The Archive of the Romanian Revolution of December 1989

A Catch-22 December 1989, Groundhog-Day Production. Presenting the Personal Research & Scholarship of Richard Andrew Hall, Ph.D.

1994: The Closing Door on December 1989

(purely personal views, based on two decades of prior research and publications)


Expres Magazin, 12-19 ianuarie 1994, p. 10.  Nicolae Ceausescu’s last Director of the Securitate (D.S.S.) is released after 4 years of arrest and imprisonment.

1994 was an “an de cotitura” turning point year for the historiography of the Romanian Revolution of December 1989.  It started with the announcement that at the close of 1993 former Securitate Director General Iulian Vlad had been released from jail.  By fall 1994, none of the former senior members of Ceausescu’s communist leadership, the secret police (Securitate), or police (Militie) arrested, tried, and jailed for their role in the December 1989 repression was in jail.  That, as some have noted, left the Romanian Armed Forces, particularly the Army, as both the only group who hadn’t been officially punished yet for its role in the repression, but also, insufficiently recognized at the time, the military as a ready-made scapegoat for all the unresolved crimes of December 1989.

The political context of the time seems very relevant.  Ion Iliescu had won his second mandate as president in the fall of 1992, his first full mandate under at least semi-normal conditions of electoral competition.  The National Salvation Front of 1990’s institutional successor, the PDSR (renamed from FDSN) in 1993, was dependent from the beginning on four parties most directly linked to the Ceausist legacy:  the PRM “Greater Romania Party” of Corneliu Vadim Tudor, the PSM of Adrian Paunescu, the PUNR of Gheorghe Funar, and the PDAR of Victor Surdu.  The PDSR government of Prime Minister Nicolae Vacaroiu was dependent upon them for their parliamentary majority and later would for a period of almost a year, formalize an agreement with the four parties to bring them into government.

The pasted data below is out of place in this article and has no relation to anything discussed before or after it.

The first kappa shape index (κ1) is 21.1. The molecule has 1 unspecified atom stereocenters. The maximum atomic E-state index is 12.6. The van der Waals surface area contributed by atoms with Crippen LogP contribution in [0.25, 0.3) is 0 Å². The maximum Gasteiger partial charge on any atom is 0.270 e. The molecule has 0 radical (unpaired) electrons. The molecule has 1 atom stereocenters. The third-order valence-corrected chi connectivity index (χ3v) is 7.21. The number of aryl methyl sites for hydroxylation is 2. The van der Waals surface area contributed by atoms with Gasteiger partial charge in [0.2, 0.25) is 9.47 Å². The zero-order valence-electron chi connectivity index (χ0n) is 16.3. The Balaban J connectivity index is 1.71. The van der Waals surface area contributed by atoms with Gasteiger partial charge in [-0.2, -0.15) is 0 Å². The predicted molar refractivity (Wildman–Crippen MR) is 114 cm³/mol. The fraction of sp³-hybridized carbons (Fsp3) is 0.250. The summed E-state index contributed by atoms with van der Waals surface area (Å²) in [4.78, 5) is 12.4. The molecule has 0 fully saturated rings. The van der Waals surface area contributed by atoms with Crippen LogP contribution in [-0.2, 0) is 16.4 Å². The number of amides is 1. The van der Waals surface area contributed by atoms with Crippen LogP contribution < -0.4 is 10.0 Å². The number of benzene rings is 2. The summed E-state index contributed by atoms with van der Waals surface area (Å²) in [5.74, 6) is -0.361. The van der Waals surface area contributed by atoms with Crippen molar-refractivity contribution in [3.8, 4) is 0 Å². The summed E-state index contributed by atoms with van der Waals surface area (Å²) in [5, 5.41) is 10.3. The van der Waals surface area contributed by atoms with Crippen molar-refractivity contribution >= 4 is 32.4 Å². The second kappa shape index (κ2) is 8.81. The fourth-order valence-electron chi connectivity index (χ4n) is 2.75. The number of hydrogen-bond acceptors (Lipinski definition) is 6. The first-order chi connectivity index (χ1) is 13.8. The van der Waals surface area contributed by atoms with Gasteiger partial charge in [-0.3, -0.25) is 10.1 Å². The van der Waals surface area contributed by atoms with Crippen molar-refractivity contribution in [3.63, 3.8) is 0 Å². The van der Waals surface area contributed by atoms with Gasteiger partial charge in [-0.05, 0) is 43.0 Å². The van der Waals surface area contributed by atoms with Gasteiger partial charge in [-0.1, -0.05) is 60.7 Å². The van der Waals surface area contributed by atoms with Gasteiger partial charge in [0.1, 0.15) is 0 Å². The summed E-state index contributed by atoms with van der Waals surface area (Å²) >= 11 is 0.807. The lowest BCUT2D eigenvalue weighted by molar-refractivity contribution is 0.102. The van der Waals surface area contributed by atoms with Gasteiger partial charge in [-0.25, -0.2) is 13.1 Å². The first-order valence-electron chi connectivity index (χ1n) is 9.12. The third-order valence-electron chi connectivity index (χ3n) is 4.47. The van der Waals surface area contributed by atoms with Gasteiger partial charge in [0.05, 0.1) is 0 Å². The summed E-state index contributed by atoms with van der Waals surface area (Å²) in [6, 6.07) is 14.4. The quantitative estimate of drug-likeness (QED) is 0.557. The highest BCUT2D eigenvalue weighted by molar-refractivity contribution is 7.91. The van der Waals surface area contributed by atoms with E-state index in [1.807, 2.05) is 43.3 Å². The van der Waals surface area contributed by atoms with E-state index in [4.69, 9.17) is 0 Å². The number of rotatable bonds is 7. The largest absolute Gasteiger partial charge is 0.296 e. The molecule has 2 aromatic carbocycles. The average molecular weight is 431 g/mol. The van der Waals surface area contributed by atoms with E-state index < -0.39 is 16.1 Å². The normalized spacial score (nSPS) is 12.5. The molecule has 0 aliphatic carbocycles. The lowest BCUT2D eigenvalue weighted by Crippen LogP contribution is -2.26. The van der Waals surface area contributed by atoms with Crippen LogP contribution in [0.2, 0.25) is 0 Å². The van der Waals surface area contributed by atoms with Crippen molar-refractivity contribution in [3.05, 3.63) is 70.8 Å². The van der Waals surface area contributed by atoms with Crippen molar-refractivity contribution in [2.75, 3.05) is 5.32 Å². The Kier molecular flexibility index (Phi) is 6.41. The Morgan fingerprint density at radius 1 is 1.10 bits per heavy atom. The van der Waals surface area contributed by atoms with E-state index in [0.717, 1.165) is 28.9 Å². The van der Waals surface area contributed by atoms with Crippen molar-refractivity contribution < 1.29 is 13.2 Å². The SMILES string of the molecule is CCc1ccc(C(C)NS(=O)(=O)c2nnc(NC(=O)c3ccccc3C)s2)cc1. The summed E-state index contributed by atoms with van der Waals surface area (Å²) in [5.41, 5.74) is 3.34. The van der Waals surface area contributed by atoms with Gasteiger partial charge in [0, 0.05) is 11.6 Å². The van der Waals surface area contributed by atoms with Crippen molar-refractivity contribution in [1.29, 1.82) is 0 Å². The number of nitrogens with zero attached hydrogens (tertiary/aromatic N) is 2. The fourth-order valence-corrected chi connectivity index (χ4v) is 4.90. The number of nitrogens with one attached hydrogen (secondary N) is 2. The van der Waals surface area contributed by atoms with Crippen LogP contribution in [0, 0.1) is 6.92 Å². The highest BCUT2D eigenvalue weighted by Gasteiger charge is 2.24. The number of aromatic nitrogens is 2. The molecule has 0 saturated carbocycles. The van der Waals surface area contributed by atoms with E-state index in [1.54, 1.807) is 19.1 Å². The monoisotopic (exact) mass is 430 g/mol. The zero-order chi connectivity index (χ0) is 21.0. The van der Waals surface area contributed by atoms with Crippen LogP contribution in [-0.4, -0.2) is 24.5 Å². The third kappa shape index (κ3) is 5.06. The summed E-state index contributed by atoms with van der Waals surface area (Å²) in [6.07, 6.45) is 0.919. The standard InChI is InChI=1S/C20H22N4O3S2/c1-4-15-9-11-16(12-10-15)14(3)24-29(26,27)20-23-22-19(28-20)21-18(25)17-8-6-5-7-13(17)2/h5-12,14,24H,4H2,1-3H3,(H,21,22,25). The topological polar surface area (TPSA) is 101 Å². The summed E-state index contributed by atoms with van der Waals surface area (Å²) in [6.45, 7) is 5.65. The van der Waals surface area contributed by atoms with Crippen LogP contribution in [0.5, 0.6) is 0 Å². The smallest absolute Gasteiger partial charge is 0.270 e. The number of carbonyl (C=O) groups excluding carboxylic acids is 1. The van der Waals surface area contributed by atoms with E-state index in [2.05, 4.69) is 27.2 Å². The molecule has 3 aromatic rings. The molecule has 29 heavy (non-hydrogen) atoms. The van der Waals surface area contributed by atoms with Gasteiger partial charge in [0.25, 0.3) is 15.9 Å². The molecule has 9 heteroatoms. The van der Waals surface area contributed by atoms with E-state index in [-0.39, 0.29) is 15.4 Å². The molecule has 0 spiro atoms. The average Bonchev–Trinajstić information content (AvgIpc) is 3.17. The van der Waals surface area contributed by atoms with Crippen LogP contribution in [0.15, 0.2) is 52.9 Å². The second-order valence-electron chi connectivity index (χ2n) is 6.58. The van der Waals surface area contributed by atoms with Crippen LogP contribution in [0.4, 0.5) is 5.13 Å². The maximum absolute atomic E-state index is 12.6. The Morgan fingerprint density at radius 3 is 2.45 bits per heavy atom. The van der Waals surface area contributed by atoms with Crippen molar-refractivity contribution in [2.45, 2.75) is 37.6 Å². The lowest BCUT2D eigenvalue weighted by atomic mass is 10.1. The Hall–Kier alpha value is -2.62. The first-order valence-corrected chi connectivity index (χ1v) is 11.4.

Following Iulian Vlad’s release, President Ion Iliescu’s pardons in two waves (March and September 1994) would finish the job, as detailed below:

ILIESCU PARDONS COMMUNISTS, CUTS HUNGARIAN SENTENCES. President Ion Iliescu pardoned eight former communist party officials and reduced the sentences of seven ethnic Hungarians, an RFE/RL correspondent and Radio Bucharest reported on 25 March. The eight communists pardoned were convicted of conspiracy, involving attempted murder. Their pardon has long been demanded by the extreme nationalist Greater Romania Party. Among them are Stefan Andrei, Susana Gadea, Constantin Radu and Ion Stoian. Only one of those sentenced in connection with the December 1989 events, Ion Dinca, is still in prison. Those pardoned on 25 March had been released on health grounds some time ago. The seven Hungarian ethnics whose sentences were reduced were convicted of murdering two policemen during the 1989 uprising. The Hungarian Democratic Federation of Romania had long campaigned for their release, stating that they had received longer sentences than ethnic Romanians would have received. Presidential spokesmen Train Chebeleu said on the same day that the HDFR demands had been supported by one of the two rapporteurs for the Council of Europe. The two rapporteurs are about to begin a visit to Romania. Michael Shafir, RFE/RL, Inc.,mozilla,unix,english,,new%29

FORMER COMMUNIST BOSSES RELEASED IN ROMANIA. Reuters reported on 20 September that the last two former communist officials jailed in connection with the December 1989 events had been freed on parole the same day. The two, former Deputy Prime Minister Ion Dinca and Ludovic Fazekas, a top official in the defunct Romanian Communist Party, spent almost five years in prison on charges related to the killing of demonstrators in the 1989 revolt. No appeals against the court’s decision to release the two have been filed so far. — Dan Ionescu, RFE/RL Inc.,mozilla,unix,english,,new%29

După ce, rând pe rând, fostele slugi ale dictatorului Ceaușescu au părăsit pușcăriile unde fuseseră încar cerați, în principal pentru subminarea puterii de stat, ultimii șase membri ai Comitetului Politic Executiv i-au solicitat grațierea, printr-o scrisoare, preșe dintelui de pe atunci, fostului lor coleg Ion Iliescu.

Cei șase erau: Lina Ciobanu, Constantin Nicolae, Gheorghe Oprea, Constantin Olteanu ( n.r – fost ministru al Apărării și ex-primar al Capitalei), Dumitru Popescu (n.r. – zis „Dumnezeu”) și Gheorghe Pană. Pe 24 septembrie 1994, când acest articol era publicat de EVZ, o altă știre anunța că, fix în aceeași zi, Ion Dincă (n.r. – zis „Teleagă”) și Ludovic Fazekas – alți doi demnitari comu niști, părăsiseră definitiv pușcăria Jilava.


Niciunul dintre foștii lideri comuniști nu și-a ispășit pedeapsa în totalitate, ei fiind eliberați înainte de finalizarea condamnării lor. Aceste lucruri se întâmplau pe când președintele țării era Ion Iliescu

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